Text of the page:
These systems are generally monitored locally but there is an established trend in the energy sector toward remote command centers where event-driven alarms from sites across a region or continent are reviewed; response decisions are then made remotely and personnel are dispatched as deemed appropriate.
Platform operation center. Platform operation centers (typically located on shore) are often combined with distribution operation centers and typically include both primary and business-continuity (emergency) backup centers. (Secondary backup would be at another location.) Key elements for security monitoring include integration of platform alarm systems with SCADA systems and independent video satellite communications systems.
Typically each platform is equipped with its own uplink and the downlink site (the operation center) is equipped with software that can select which site and cameras to view. Video software is best integrated with the SCADA alarm software such that the video from the platform where the alarm originates is automatically queued detection of an alarm.
At the most sophisticated level, the operation center personnel can respond by marine intercom via satellite to warn offenders away from the unmanned platform. Offenders who disregard the warning will be met by USCG personnel who will be more than happy to explain the law to the offender in a more comfortable setting (their brig).
Pipeline infrastructure. “Pipeline security managers grapple with three significant challenges, each of which is a resource issue at heart,” says ASIS International Houston Chapter member Chris Clark, an energy security consultant with Houston-based Secure Solutions International (SSI). They are justifying security budgets, allocating limited resources, and the very real management phenomena of corporate security managers shouldering multiple areas of responsibility in addition to the administration of the security program.
Security budgets. Security is often placed within a pipeline company’s environmental, health, and safety programs. The latter three programs are governed by a regimen of federal rules, but no such regulations apply to pipeline security, though detailed guidelines exist. In addition, the list of serious pipeline security incidents in the United States is exceptionally short. Both of these factors often make it difficult for pipeline security managers to justify their budgets to senior management.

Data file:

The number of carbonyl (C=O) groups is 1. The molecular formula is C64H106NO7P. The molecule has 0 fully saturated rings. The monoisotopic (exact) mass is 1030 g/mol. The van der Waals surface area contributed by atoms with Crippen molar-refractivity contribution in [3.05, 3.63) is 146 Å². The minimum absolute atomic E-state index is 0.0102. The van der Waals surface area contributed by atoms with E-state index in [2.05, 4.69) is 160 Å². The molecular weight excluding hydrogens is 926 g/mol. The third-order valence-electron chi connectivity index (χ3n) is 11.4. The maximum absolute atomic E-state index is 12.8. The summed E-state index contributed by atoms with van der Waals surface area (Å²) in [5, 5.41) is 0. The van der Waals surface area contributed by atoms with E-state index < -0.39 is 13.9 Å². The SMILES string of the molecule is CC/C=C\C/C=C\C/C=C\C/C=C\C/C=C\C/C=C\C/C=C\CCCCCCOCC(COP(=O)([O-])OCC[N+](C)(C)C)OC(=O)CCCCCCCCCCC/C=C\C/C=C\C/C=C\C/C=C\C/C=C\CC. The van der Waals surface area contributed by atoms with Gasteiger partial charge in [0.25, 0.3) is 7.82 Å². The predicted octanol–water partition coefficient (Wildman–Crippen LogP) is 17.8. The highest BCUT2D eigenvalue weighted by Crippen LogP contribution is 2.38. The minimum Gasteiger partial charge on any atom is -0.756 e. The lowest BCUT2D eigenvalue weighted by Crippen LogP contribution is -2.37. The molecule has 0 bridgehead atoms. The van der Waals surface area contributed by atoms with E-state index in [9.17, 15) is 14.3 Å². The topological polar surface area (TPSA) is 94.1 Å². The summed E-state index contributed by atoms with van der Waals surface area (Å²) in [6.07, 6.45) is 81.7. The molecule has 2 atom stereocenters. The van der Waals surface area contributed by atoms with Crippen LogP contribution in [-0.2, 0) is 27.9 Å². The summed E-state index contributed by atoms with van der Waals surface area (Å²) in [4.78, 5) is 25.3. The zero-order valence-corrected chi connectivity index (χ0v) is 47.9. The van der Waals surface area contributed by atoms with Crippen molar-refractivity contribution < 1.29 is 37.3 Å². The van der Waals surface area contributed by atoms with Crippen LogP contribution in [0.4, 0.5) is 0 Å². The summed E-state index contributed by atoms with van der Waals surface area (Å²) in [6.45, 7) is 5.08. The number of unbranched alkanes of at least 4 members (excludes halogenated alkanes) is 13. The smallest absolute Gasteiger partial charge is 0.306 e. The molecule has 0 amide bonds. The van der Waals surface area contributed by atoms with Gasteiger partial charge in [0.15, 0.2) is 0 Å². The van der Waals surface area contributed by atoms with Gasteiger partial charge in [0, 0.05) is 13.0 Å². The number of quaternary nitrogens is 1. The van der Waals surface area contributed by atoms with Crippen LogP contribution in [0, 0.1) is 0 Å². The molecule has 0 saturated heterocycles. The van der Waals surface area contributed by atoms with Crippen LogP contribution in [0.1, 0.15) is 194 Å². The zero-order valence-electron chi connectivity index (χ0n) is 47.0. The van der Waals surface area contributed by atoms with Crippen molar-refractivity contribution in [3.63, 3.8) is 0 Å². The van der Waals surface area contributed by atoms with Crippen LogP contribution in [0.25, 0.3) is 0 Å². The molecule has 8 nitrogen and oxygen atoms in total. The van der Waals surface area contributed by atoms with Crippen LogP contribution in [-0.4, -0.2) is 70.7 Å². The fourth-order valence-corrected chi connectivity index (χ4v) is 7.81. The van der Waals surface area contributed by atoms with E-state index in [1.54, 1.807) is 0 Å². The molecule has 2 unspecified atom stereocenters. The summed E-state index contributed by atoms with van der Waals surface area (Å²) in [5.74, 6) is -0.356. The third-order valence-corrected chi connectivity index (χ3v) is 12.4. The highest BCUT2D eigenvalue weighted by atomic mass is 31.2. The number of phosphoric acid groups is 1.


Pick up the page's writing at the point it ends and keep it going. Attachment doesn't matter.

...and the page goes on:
Two issues help define and justify security budget requirements: regulators’ expectations and steps taken by peer companies. The TSA is actively addressing both of these issues for the pipeline industry through its program of Corporate Security Reviews (CSR).
TSA recently gave industry professionals a presentation titled “Pipeline Security Smart Practices,” which outlines the agency’s observations from the CSRs of more than 50 pipeline operators, notes Clark. “This information can be used by security managers to provide sound justifications for programmatic and site-specific security budgets.”
Resource allocation. A pipeline security manager is often responsible for securing hundreds of above-ground facilities whose operational importance, risk profiles, and physical sizes vary widely. For example, facilities along a crude oil pipeline system range from small-diameter pipes near remote production areas to high-volume pump stations to tank farms storing millions of barrels of oil.
“The number and variety of facilities along pipeline systems presents a significant challenge to security managers,” says Clark.
“Given the number of facilities along a pipeline system, installing basic countermeasures such as perimeter fencing and security lighting at all facilities can strain the budget of even a well-funded program. Electronic monitoring systems and access control systems are typically limited to high-risk pipeline facilities that are operationally critical,” Clark notes.
Job scope. In the pipeline world, rare is the security manager whose scope of responsibilities is limited to the security program. Security managers often wear two or even three additional hats—most commonly these include safety, pipeline integrity, or operations.
“Their inboxes are full and their best intentions to focus on security are often overtaken by the operational crisis-of-the-day,” says Clark. Therefore, pipeline security managers are often asked to develop and maintain security programs with a limited budget, with limited time, and with other responsibilities competing for attention.
LNG terminals. The industry expects a 750 percent increase in demand for LNG over the next 23 years. Clearly, meeting that demand requires a substantial investment in U.S.-based LNG terminal capacity. But energy companies must run a gantlet of regulations regarding security and safety before they can build a new terminal. Security managers have to help their companies meet these rules.
Further complicating the process is the additional concern over security that arises from the threat of terrorist attacks in a post-9-11 world. Design of an LNG terminal’s infrastructure must take this new threat into account, which increases capital outlays and operational costs over the life of the facility.
Primary jurisdiction for licensing shore-side LNG-terminal sites rests with the Federal Energy Regulatory Commission (FERC), while licensing for deep water facilities falls under the jurisdiction of the Department of Transportation (DOT) Marine Administration (MARAD) and the USCG.